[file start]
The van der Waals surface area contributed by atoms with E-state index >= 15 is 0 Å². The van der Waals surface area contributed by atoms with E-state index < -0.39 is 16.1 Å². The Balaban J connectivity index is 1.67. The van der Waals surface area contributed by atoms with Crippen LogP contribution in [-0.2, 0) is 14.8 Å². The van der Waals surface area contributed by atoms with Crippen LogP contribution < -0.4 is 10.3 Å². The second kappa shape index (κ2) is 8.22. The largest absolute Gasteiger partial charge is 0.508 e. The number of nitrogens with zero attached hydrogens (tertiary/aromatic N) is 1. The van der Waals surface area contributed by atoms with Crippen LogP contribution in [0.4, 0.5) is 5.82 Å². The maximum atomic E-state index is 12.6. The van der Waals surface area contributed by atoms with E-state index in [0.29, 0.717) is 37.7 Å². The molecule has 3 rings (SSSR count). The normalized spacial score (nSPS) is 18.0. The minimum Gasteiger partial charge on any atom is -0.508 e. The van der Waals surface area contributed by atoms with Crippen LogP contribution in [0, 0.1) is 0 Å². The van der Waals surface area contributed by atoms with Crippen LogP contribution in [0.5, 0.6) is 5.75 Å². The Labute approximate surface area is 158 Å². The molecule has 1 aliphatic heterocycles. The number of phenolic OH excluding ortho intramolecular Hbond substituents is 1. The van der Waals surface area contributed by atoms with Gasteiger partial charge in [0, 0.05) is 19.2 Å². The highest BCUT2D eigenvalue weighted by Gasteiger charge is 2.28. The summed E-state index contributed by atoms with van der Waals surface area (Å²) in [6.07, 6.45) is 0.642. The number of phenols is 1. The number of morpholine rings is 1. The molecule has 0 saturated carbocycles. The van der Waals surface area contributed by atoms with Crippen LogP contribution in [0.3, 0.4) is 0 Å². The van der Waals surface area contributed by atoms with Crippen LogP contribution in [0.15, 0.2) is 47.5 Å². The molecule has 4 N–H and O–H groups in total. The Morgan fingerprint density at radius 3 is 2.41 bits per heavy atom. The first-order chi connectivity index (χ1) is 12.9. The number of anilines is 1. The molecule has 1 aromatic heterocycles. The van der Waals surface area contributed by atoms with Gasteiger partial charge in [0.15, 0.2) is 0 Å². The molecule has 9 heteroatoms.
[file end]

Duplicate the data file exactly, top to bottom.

The van der Waals surface area contributed by atoms with E-state index >= 15 is 0 Å². The van der Waals surface area contributed by atoms with E-state index < -0.39 is 16.1 Å². The Balaban J connectivity index is 1.67. The van der Waals surface area contributed by atoms with Crippen LogP contribution in [-0.2, 0) is 14.8 Å². The van der Waals surface area contributed by atoms with Crippen LogP contribution < -0.4 is 10.3 Å². The second kappa shape index (κ2) is 8.22. The largest absolute Gasteiger partial charge is 0.508 e. The number of nitrogens with zero attached hydrogens (tertiary/aromatic N) is 1. The van der Waals surface area contributed by atoms with Crippen LogP contribution in [0.4, 0.5) is 5.82 Å². The maximum atomic E-state index is 12.6. The van der Waals surface area contributed by atoms with E-state index in [0.29, 0.717) is 37.7 Å². The molecule has 3 rings (SSSR count). The normalized spacial score (nSPS) is 18.0. The minimum Gasteiger partial charge on any atom is -0.508 e. The van der Waals surface area contributed by atoms with Crippen LogP contribution in [0, 0.1) is 0 Å². The van der Waals surface area contributed by atoms with Crippen LogP contribution in [0.5, 0.6) is 5.75 Å². The Labute approximate surface area is 158 Å². The molecule has 1 aliphatic heterocycles. The number of phenolic OH excluding ortho intramolecular Hbond substituents is 1. The van der Waals surface area contributed by atoms with Gasteiger partial charge in [0, 0.05) is 19.2 Å². The highest BCUT2D eigenvalue weighted by Gasteiger charge is 2.28. The summed E-state index contributed by atoms with van der Waals surface area (Å²) in [6.07, 6.45) is 0.642. The number of phenols is 1. The number of morpholine rings is 1. The molecule has 0 saturated carbocycles. The van der Waals surface area contributed by atoms with Crippen LogP contribution in [0.3, 0.4) is 0 Å². The van der Waals surface area contributed by atoms with Crippen LogP contribution in [0.15, 0.2) is 47.5 Å². The molecule has 4 N–H and O–H groups in total. The Morgan fingerprint density at radius 3 is 2.41 bits per heavy atom. The first-order chi connectivity index (χ1) is 12.9. The number of anilines is 1. The molecule has 1 aromatic heterocycles. The van der Waals surface area contributed by atoms with Gasteiger partial charge in [0.15, 0.2) is 0 Å². The molecule has 9 heteroatoms.